Clifford’s Tower Enjoy stunning panoramic views across York and as far as the York Moors from the top of Clifford’s Tower, which is the largest remaining piece of William the Conqueror’s York Castle. York Castle is one of two castles that were once in York, though all that remains of the other is the mound upon which is was built. The tower has, at times, served as mint and as a prison. One of its most famous prisoners was George Fox, founder of the Society of Friends (known commonly as Quakers). Dick Turpin, the highly romanticized yet at the time notorious highwayman known for stealing horses, poaching deer, burglary, and murders, was also held (and eventually executed) here at Clifford’s Tower.
York to Lincoln
Lincoln is known for the Magna Carta, Britain’s ‘Best Street,’ and the Lincoln Imp. What is the Lincoln Imp? Keep reading about a few of my favorite spots in Lincoln below to find out…
Explore inside the Gothic style Lincoln Cathedral, which was built in stages between 1072 and 1311. Those with sharp eyes might find a demon, a little charmer who became the symbol of the whole city, the Lincoln Imp. Legend says that Satan himself sent the imp to the cathedral to wreak havoc. After smashing windows and knocking over the Dean, an angel came forth to put a stop to the chaos by turning the imp into stone. There is a spotlight to help you find him, high in the upper reaches of the cathedral, sitting there with a cheeky grin that tells you he was truly up to no good.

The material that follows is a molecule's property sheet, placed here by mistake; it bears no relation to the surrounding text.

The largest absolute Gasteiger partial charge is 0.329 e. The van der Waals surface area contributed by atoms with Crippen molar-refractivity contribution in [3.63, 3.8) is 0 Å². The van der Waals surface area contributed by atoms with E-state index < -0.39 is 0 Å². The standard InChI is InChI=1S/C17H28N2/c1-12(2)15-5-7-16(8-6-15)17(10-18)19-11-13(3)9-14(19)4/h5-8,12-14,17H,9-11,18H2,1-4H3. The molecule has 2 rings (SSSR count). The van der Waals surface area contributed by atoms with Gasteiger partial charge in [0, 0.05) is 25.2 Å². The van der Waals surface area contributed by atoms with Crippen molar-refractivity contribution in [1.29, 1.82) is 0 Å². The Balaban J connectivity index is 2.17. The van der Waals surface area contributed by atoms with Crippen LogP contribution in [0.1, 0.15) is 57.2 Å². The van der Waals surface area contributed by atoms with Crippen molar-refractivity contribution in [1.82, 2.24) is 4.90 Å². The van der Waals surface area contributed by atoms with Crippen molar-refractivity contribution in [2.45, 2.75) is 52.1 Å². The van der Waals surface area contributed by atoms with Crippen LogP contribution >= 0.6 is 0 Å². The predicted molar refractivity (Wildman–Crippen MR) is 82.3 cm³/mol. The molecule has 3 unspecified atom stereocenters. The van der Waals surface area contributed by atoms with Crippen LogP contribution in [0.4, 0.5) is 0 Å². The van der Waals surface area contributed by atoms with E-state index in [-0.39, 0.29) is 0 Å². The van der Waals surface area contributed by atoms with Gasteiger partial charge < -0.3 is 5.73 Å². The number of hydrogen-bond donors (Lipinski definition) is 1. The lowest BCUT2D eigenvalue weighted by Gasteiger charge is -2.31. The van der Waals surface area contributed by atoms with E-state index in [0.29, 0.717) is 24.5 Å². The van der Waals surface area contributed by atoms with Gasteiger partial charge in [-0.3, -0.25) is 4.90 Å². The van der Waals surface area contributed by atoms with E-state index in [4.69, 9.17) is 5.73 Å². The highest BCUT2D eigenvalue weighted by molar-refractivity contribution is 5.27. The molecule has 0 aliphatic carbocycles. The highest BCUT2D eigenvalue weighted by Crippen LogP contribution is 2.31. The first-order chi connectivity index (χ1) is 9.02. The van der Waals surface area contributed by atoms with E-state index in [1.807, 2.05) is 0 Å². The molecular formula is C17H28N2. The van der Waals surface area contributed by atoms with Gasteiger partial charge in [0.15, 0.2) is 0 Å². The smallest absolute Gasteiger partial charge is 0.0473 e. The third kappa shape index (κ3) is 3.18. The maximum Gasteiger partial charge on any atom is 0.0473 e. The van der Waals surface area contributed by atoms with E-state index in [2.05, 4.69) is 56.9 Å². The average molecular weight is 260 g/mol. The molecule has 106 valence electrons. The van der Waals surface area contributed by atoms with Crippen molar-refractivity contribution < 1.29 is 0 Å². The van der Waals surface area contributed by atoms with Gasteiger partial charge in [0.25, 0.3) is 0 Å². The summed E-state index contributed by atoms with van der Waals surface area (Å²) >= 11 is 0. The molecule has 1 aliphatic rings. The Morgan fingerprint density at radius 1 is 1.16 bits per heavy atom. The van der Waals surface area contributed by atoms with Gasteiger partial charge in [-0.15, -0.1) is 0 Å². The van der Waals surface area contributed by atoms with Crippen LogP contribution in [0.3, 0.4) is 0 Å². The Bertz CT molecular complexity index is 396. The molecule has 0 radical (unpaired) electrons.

Steep Hill Lincoln’s picturesque Steep Hill was awarded the title ‘Britain’s Best Street’ in 2012 by the Academy of Urbanism, because of its fascinating array of independent shops lining a parade of architecture that spans almost 2,000 years. Wander the lovely street on your own time and pop into one of the tea shops along the way for a spot of tea before continuing your exploration of the city.
Magna Carta at Lincoln Castle One of only four remaining copies, Lincoln’s Magna Carta is considered the primary surviving copy of the original document of 1215 which was delivered to the cathedral’s monuments room that very year. Having been taken to Fort Knox, Kentucky for safe keeping during the Second World War, it is now on permanent display in Lincoln Castle.
Medieval Bishops Palace Located right near the cathedral, the Medieval Bishop’s Palace was once among the most important buildings in the country when it served as the administrative center of the vast diocese of Lincoln. From this location you will enjoy sweeping views over the ancient city and the countryside beyond.